Politicians and economists have increased their calls on the Bank of Japan to buy foreign bonds to stem the appreciation of the yen and lift the economy out of deflation.
In a government policy meeting last October, Kazumasa Iwata, previously a BOJ deputy governor and now president of the Japan Center for Economic Research, proposed that the central bank buy ¥50 trillion worth of foreign bonds. Since then, support for the idea has spread among politicians, including Democratic Party of Japan policy chief Seiji Maehara.
The proposal appears to have gained even further ground with Takehiro Sato, who became a BOJ Policy Board member in July, backing it.
If it is to buy foreign bonds, the BOJ has to sell yen for foreign currencies such as the dollar, weakening the Japanese currency, whose appreciation over the past years has hurt exporters’ competitiveness.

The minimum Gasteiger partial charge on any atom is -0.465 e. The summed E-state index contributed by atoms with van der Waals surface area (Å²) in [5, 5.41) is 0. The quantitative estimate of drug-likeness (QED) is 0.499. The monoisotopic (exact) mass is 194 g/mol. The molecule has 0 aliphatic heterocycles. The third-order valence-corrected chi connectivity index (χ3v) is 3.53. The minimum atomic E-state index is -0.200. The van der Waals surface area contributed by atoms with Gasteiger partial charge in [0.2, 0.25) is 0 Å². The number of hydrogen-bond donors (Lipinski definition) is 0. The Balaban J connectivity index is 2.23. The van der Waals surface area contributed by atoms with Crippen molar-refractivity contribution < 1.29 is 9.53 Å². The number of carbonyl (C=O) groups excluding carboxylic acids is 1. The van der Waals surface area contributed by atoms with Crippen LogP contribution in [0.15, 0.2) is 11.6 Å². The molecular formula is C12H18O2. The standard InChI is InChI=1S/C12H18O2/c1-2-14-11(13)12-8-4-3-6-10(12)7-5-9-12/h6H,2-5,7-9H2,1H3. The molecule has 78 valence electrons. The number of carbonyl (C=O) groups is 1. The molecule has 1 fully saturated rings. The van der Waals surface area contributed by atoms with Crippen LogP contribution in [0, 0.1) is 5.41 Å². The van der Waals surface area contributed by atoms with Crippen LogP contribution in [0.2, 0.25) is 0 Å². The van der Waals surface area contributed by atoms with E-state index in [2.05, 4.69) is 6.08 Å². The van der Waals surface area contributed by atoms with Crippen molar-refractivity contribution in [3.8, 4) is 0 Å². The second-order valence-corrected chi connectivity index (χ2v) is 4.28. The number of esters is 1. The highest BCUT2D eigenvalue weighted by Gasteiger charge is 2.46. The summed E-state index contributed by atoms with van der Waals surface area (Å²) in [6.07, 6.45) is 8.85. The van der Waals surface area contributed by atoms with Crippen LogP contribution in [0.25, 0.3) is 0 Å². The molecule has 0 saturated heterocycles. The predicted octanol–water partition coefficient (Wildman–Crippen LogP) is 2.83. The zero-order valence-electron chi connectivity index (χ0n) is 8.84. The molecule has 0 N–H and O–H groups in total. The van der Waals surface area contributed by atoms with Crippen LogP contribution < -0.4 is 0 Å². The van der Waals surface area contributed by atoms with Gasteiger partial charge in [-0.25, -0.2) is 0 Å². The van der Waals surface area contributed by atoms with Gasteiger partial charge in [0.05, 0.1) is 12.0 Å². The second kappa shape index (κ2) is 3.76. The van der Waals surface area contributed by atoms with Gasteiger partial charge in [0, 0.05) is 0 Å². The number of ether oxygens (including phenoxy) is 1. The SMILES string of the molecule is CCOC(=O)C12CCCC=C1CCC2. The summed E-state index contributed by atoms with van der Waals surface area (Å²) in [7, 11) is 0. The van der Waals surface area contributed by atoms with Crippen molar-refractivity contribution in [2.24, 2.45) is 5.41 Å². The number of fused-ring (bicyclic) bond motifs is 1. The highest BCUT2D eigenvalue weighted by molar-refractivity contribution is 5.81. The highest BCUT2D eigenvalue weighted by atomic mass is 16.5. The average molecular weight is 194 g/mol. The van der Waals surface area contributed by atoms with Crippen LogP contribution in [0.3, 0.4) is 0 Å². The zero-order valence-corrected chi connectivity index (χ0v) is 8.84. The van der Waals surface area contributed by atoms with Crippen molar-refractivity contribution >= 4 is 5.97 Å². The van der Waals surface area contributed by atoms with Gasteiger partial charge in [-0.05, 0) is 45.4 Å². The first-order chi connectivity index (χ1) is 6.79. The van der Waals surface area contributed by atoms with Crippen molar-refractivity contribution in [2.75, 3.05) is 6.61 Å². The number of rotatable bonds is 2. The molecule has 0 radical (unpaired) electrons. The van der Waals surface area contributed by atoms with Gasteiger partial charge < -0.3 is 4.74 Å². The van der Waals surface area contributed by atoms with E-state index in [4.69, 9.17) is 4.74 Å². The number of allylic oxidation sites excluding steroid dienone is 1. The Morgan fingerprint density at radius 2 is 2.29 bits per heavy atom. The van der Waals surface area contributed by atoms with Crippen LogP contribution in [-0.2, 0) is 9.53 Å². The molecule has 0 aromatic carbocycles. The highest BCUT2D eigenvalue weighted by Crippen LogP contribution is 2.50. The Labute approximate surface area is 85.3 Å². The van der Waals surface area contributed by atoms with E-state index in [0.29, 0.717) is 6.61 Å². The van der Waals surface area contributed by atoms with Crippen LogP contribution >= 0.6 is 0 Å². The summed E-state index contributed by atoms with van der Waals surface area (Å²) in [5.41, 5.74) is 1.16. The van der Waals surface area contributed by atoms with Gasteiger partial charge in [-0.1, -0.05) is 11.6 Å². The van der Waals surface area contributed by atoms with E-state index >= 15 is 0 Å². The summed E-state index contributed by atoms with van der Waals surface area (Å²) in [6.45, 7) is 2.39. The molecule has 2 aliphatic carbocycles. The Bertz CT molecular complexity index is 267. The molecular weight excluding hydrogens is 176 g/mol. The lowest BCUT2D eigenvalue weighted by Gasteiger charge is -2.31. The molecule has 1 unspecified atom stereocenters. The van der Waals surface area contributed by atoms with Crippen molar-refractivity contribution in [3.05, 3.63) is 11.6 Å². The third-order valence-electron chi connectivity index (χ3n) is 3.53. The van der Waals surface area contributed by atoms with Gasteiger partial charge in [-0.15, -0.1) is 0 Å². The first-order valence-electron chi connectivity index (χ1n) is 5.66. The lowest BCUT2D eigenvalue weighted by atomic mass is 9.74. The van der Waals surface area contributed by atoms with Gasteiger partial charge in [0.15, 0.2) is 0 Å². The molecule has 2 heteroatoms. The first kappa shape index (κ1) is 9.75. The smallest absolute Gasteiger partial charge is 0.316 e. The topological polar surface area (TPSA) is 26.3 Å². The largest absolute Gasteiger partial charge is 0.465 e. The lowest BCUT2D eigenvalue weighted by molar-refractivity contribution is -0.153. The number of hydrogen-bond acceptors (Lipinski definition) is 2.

Such an idea was mooted in the early 2000s when the BOJ was pumping generous liquidity into the banking system in a move generally known as quantitative easing to jump-start the flagging economy. But the Finance Ministry struck it down, asserting that what effectively is currency market intervention is the ministry’s exclusive preserve.
The chorus of calls for foreign bond purchases by the BOJ has regained its vehemence because the bank’s current monetary easing measures, including purchases of Japanese government bonds, have not been effective enough to beat deflation or weaken the yen.
Finance Minister Jun Azumi is against the idea.
“It is not appropriate for the BOJ to buy foreign currency-denominated assets instead of intervening in foreign exchange markets,” he said, reiterating the ministry’s stance that it should have the last word on any currency market intervention measure.
BOJ Gov. Masaaki Shirakawa also argues that buying foreign bonds is not feasible under current law.
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